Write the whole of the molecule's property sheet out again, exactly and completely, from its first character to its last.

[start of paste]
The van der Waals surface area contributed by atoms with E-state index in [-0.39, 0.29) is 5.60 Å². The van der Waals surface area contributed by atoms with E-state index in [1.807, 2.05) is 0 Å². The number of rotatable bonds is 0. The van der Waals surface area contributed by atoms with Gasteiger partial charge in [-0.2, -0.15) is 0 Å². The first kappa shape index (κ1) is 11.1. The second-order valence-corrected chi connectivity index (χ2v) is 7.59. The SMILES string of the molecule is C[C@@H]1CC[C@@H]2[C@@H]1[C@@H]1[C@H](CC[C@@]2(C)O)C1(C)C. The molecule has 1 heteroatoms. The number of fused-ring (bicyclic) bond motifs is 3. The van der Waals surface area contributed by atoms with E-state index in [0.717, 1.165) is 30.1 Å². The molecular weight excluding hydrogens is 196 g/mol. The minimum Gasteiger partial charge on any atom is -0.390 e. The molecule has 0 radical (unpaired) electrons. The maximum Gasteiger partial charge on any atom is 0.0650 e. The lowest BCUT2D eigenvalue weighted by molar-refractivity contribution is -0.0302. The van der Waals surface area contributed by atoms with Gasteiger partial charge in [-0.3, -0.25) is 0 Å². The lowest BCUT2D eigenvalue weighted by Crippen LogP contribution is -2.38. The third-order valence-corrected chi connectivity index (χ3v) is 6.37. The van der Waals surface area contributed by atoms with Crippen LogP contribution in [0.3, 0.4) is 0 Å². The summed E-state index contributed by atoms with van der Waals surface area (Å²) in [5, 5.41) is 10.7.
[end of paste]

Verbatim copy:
The van der Waals surface area contributed by atoms with E-state index in [-0.39, 0.29) is 5.60 Å². The van der Waals surface area contributed by atoms with E-state index in [1.807, 2.05) is 0 Å². The number of rotatable bonds is 0. The van der Waals surface area contributed by atoms with Gasteiger partial charge in [-0.2, -0.15) is 0 Å². The first kappa shape index (κ1) is 11.1. The second-order valence-corrected chi connectivity index (χ2v) is 7.59. The SMILES string of the molecule is C[C@@H]1CC[C@@H]2[C@@H]1[C@@H]1[C@H](CC[C@@]2(C)O)C1(C)C. The molecule has 1 heteroatoms. The number of fused-ring (bicyclic) bond motifs is 3. The van der Waals surface area contributed by atoms with E-state index in [0.717, 1.165) is 30.1 Å². The molecular weight excluding hydrogens is 196 g/mol. The minimum Gasteiger partial charge on any atom is -0.390 e. The molecule has 0 radical (unpaired) electrons. The maximum Gasteiger partial charge on any atom is 0.0650 e. The lowest BCUT2D eigenvalue weighted by molar-refractivity contribution is -0.0302. The van der Waals surface area contributed by atoms with Gasteiger partial charge in [-0.3, -0.25) is 0 Å². The lowest BCUT2D eigenvalue weighted by Crippen LogP contribution is -2.38. The third-order valence-corrected chi connectivity index (χ3v) is 6.37. The van der Waals surface area contributed by atoms with Crippen LogP contribution in [0.3, 0.4) is 0 Å². The summed E-state index contributed by atoms with van der Waals surface area (Å²) in [5, 5.41) is 10.7.